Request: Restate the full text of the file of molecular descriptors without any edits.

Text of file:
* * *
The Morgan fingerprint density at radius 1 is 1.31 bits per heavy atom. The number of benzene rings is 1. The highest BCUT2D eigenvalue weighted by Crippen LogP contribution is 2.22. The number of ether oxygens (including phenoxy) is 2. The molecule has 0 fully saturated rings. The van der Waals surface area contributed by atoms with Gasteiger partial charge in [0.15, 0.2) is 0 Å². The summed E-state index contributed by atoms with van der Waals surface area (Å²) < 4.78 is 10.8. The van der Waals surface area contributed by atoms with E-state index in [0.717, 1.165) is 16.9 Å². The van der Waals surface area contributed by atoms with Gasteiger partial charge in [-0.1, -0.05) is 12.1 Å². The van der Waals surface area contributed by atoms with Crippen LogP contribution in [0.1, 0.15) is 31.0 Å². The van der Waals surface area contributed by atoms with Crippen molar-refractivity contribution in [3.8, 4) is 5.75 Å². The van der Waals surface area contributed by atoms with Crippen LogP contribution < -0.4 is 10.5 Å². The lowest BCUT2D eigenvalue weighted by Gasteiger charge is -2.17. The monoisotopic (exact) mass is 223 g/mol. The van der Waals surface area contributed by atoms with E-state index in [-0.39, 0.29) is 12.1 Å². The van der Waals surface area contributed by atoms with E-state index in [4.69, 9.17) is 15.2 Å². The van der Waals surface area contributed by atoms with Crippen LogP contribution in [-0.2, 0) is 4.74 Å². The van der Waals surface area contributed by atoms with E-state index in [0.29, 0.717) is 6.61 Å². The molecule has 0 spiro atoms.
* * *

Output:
The Morgan fingerprint density at radius 1 is 1.31 bits per heavy atom. The number of benzene rings is 1. The highest BCUT2D eigenvalue weighted by Crippen LogP contribution is 2.22. The number of ether oxygens (including phenoxy) is 2. The molecule has 0 fully saturated rings. The van der Waals surface area contributed by atoms with Gasteiger partial charge in [0.15, 0.2) is 0 Å². The summed E-state index contributed by atoms with van der Waals surface area (Å²) < 4.78 is 10.8. The van der Waals surface area contributed by atoms with E-state index in [0.717, 1.165) is 16.9 Å². The van der Waals surface area contributed by atoms with Gasteiger partial charge in [-0.1, -0.05) is 12.1 Å². The van der Waals surface area contributed by atoms with Crippen LogP contribution in [0.1, 0.15) is 31.0 Å². The van der Waals surface area contributed by atoms with Crippen molar-refractivity contribution in [3.8, 4) is 5.75 Å². The van der Waals surface area contributed by atoms with Crippen LogP contribution < -0.4 is 10.5 Å². The lowest BCUT2D eigenvalue weighted by Gasteiger charge is -2.17. The monoisotopic (exact) mass is 223 g/mol. The van der Waals surface area contributed by atoms with E-state index in [-0.39, 0.29) is 12.1 Å². The van der Waals surface area contributed by atoms with E-state index in [4.69, 9.17) is 15.2 Å². The van der Waals surface area contributed by atoms with Crippen LogP contribution in [-0.2, 0) is 4.74 Å². The van der Waals surface area contributed by atoms with E-state index in [0.29, 0.717) is 6.61 Å². The molecule has 0 spiro atoms.